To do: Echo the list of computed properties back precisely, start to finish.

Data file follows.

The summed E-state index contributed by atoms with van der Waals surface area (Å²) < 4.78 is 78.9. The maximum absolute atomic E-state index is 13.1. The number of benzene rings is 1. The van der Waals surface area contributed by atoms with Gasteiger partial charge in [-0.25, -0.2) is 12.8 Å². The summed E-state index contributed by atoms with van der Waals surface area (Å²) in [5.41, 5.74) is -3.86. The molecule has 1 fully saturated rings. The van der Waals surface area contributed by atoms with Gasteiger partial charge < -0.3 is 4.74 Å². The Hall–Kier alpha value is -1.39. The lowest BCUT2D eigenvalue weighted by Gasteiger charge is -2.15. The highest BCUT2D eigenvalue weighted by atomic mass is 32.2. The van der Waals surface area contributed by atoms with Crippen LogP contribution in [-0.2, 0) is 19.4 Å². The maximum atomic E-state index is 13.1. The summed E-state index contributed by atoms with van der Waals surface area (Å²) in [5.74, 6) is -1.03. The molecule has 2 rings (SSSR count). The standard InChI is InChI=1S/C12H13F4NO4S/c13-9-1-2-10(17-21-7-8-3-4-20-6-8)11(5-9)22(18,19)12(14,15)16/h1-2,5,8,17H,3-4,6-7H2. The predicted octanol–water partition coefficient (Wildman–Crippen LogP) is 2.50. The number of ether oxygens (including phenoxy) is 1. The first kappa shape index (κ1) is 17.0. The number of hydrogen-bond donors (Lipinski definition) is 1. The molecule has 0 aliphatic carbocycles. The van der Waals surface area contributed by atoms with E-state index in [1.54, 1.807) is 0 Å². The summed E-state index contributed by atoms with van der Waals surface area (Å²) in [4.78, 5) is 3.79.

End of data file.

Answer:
The summed E-state index contributed by atoms with van der Waals surface area (Å²) < 4.78 is 78.9. The maximum absolute atomic E-state index is 13.1. The number of benzene rings is 1. The van der Waals surface area contributed by atoms with Gasteiger partial charge in [-0.25, -0.2) is 12.8 Å². The summed E-state index contributed by atoms with van der Waals surface area (Å²) in [5.41, 5.74) is -3.86. The molecule has 1 fully saturated rings. The van der Waals surface area contributed by atoms with Gasteiger partial charge < -0.3 is 4.74 Å². The Hall–Kier alpha value is -1.39. The lowest BCUT2D eigenvalue weighted by Gasteiger charge is -2.15. The highest BCUT2D eigenvalue weighted by atomic mass is 32.2. The van der Waals surface area contributed by atoms with Crippen LogP contribution in [-0.2, 0) is 19.4 Å². The maximum atomic E-state index is 13.1. The summed E-state index contributed by atoms with van der Waals surface area (Å²) in [5.74, 6) is -1.03. The molecule has 2 rings (SSSR count). The standard InChI is InChI=1S/C12H13F4NO4S/c13-9-1-2-10(17-21-7-8-3-4-20-6-8)11(5-9)22(18,19)12(14,15)16/h1-2,5,8,17H,3-4,6-7H2. The predicted octanol–water partition coefficient (Wildman–Crippen LogP) is 2.50. The number of ether oxygens (including phenoxy) is 1. The first kappa shape index (κ1) is 17.0. The number of hydrogen-bond donors (Lipinski definition) is 1. The molecule has 0 aliphatic carbocycles. The van der Waals surface area contributed by atoms with E-state index in [1.54, 1.807) is 0 Å². The summed E-state index contributed by atoms with van der Waals surface area (Å²) in [4.78, 5) is 3.79.